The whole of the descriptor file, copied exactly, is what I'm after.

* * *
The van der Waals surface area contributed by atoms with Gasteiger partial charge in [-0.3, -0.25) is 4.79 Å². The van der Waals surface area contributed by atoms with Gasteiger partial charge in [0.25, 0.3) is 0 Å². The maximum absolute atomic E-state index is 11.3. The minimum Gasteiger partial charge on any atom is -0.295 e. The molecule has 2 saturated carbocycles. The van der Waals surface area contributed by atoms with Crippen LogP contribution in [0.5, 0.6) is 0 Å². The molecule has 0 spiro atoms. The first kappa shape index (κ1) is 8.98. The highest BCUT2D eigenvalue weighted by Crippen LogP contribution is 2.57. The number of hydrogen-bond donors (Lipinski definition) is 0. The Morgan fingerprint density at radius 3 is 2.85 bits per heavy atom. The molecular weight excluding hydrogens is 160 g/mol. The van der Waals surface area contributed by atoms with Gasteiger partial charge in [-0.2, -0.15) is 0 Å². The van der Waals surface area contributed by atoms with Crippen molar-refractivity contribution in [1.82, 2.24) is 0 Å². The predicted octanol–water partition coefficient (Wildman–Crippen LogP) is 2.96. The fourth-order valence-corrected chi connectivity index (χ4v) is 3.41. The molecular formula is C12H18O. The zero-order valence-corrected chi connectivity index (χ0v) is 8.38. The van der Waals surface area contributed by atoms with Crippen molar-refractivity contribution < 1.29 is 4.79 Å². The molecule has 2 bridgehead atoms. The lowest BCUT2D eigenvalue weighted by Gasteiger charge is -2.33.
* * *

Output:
The van der Waals surface area contributed by atoms with Gasteiger partial charge in [-0.3, -0.25) is 4.79 Å². The van der Waals surface area contributed by atoms with Gasteiger partial charge in [0.25, 0.3) is 0 Å². The maximum absolute atomic E-state index is 11.3. The minimum Gasteiger partial charge on any atom is -0.295 e. The molecule has 2 saturated carbocycles. The van der Waals surface area contributed by atoms with Crippen LogP contribution in [0.5, 0.6) is 0 Å². The molecule has 0 spiro atoms. The first kappa shape index (κ1) is 8.98. The highest BCUT2D eigenvalue weighted by Crippen LogP contribution is 2.57. The number of hydrogen-bond donors (Lipinski definition) is 0. The Morgan fingerprint density at radius 3 is 2.85 bits per heavy atom. The molecular weight excluding hydrogens is 160 g/mol. The van der Waals surface area contributed by atoms with Gasteiger partial charge in [-0.2, -0.15) is 0 Å². The van der Waals surface area contributed by atoms with Crippen molar-refractivity contribution in [1.82, 2.24) is 0 Å². The predicted octanol–water partition coefficient (Wildman–Crippen LogP) is 2.96. The fourth-order valence-corrected chi connectivity index (χ4v) is 3.41. The molecular formula is C12H18O. The zero-order valence-corrected chi connectivity index (χ0v) is 8.38. The van der Waals surface area contributed by atoms with Crippen molar-refractivity contribution < 1.29 is 4.79 Å². The molecule has 2 bridgehead atoms. The lowest BCUT2D eigenvalue weighted by Gasteiger charge is -2.33.